author = "Young, {R. J.} and A. Gupta and Shah, {A. D.} and Graber, {J. J.} and Z. Zhang and W. Shi and Holodny, {A. I.} and Omuro, {A. M P}",
year = "2011",
month = "5",
day = "31",
doi = "10.1212/WNL.0b013e31821d74e7",
language = "English (US)",
volume = "76",
pages = "1918--1924",
journal = "Neurology",
issn = "0028-3878",
publisher = "Lippincott Williams and Wilkins",
number = "22",

}

TY - JOUR

T1 - Potential utility of conventional MRI signs in diagnosing pseudoprogression in glioblastoma

AU - Young, R. J.

AU - Gupta, A.

AU - Shah, A. D.

AU - Graber, J. J.

AU - Zhang, Z.

AU - Shi, W.

AU - Holodny, A. I.

AU - Omuro, A. M P

PY - 2011/5/31

Y1 - 2011/5/31

N2 - Objective: To examine the potential utility of conventional MRI signs in differentiating pseudoprogression (PsP) from early progression (EP). Methods: This retrospective study reviewed initial postradiotherapy MRI scans of 321 patients with glioblastoma undergoing chemotherapy and radiotherapy. A total of 93 patients were found to have new or increased enhancing mass lesions, raising the possibility of PsP. Final diagnosis of PsP or EP was established upon review of surgical specimens from a second resection or by clinical and radiologic follow-up. A total of 11 MRI signs potentially helpful in the differentiation between PsP and EP were examined on the initial post-RT MRI and were correlated with the final diagnosis through χ or Fisher exact test. Results: Sixty-three (67.7%) of the 93 patients had EP, of which 22 (34.9%) were diagnosed by pathology. Thirty patients (32.3%) had PsP; 6 (16.7% of the 30) were diagnosed by pathology. Subependymal enhancement was predictive for EP (p = 0.001) with 38.1% sensitivity, 93.3% specificity, and 41.8% negative predictive value. The other 10 signs had no predictive value (p = 0.06-1.0). Conclusions: Conventional MRI signs have limited utility in diagnosing PsP in patients with recently treated glioblastomas and worsening enhancing lesions. We did not find a sign with a high negative predictive value for PsP that would have been the most useful for the clinical physician. When present, subependymal spread of the enhancing lesion is a useful MRI marker in identifying EP rather than PsP.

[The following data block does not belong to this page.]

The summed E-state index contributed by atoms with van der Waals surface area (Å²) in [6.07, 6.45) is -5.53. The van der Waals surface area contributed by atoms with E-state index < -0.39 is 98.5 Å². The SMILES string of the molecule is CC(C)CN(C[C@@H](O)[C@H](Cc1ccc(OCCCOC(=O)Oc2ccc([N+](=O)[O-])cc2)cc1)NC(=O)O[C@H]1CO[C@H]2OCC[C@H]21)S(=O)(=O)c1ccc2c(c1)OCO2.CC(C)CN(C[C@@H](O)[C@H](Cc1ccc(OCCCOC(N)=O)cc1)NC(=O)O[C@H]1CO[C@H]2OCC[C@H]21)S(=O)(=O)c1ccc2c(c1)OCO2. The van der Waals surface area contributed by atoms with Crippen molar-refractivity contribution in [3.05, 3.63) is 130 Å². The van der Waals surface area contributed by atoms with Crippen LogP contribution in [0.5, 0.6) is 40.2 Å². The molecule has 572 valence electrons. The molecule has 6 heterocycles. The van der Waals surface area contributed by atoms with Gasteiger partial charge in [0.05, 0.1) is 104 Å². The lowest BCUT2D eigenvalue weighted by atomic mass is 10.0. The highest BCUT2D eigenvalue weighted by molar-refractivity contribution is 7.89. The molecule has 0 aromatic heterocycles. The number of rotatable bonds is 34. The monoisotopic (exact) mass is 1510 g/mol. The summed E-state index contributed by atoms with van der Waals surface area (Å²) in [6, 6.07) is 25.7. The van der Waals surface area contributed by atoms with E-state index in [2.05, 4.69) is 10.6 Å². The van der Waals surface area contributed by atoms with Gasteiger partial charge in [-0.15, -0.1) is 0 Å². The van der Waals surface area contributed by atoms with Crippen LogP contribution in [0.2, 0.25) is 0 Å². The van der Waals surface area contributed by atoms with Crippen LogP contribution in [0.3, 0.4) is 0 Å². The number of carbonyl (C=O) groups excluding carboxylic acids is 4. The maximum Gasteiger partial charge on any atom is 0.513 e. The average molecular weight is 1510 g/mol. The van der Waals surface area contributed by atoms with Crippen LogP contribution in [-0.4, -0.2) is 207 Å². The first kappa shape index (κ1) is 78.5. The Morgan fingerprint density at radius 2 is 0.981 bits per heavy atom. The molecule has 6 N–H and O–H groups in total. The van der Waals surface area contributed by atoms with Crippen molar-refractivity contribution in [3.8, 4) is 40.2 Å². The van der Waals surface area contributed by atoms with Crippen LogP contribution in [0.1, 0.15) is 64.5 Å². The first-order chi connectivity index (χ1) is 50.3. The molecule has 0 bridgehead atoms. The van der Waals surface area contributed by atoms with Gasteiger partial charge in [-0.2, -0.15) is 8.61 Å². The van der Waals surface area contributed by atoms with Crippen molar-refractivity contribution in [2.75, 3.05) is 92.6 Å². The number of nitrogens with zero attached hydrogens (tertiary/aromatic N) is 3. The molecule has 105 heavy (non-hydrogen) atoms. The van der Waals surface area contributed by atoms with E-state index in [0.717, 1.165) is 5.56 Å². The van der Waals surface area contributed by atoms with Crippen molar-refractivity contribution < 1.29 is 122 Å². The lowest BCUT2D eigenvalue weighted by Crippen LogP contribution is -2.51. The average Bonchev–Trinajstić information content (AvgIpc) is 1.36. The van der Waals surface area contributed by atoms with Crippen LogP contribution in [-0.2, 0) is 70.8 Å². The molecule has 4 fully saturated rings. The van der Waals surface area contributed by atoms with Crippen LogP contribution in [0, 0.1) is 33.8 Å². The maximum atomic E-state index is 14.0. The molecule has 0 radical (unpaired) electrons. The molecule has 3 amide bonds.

AB - Objective: To examine the potential utility of conventional MRI signs in differentiating pseudoprogression (PsP) from early progression (EP). Methods: This retrospective study reviewed initial postradiotherapy MRI scans of 321 patients with glioblastoma undergoing chemotherapy and radiotherapy. A total of 93 patients were found to have new or increased enhancing mass lesions, raising the possibility of PsP. Final diagnosis of PsP or EP was established upon review of surgical specimens from a second resection or by clinical and radiologic follow-up. A total of 11 MRI signs potentially helpful in the differentiation between PsP and EP were examined on the initial post-RT MRI and were correlated with the final diagnosis through χ or Fisher exact test. Results: Sixty-three (67.7%) of the 93 patients had EP, of which 22 (34.9%) were diagnosed by pathology. Thirty patients (32.3%) had PsP; 6 (16.7% of the 30) were diagnosed by pathology. Subependymal enhancement was predictive for EP (p = 0.001) with 38.1% sensitivity, 93.3% specificity, and 41.8% negative predictive value. The other 10 signs had no predictive value (p = 0.06-1.0). Conclusions: Conventional MRI signs have limited utility in diagnosing PsP in patients with recently treated glioblastomas and worsening enhancing lesions. We did not find a sign with a high negative predictive value for PsP that would have been the most useful for the clinical physician. When present, subependymal spread of the enhancing lesion is a useful MRI marker in identifying EP rather than PsP.

UR - http://www.scopus.com/inward/record.url?scp=79958108803&partnerID=8YFLogxK

UR - http://www.scopus.com/inward/citedby.url?scp=79958108803&partnerID=8YFLogxK

U2 - 10.1212/WNL.0b013e31821d74e7

DO - 10.1212/WNL.0b013e31821d74e7

M3 - Article

C2 - 21624991

AN - SCOPUS:79958108803

VL - 76

SP - 1918

EP - 1924

JO - Neurology

JF - Neurology

SN - 0028-3878

IS - 22

ER -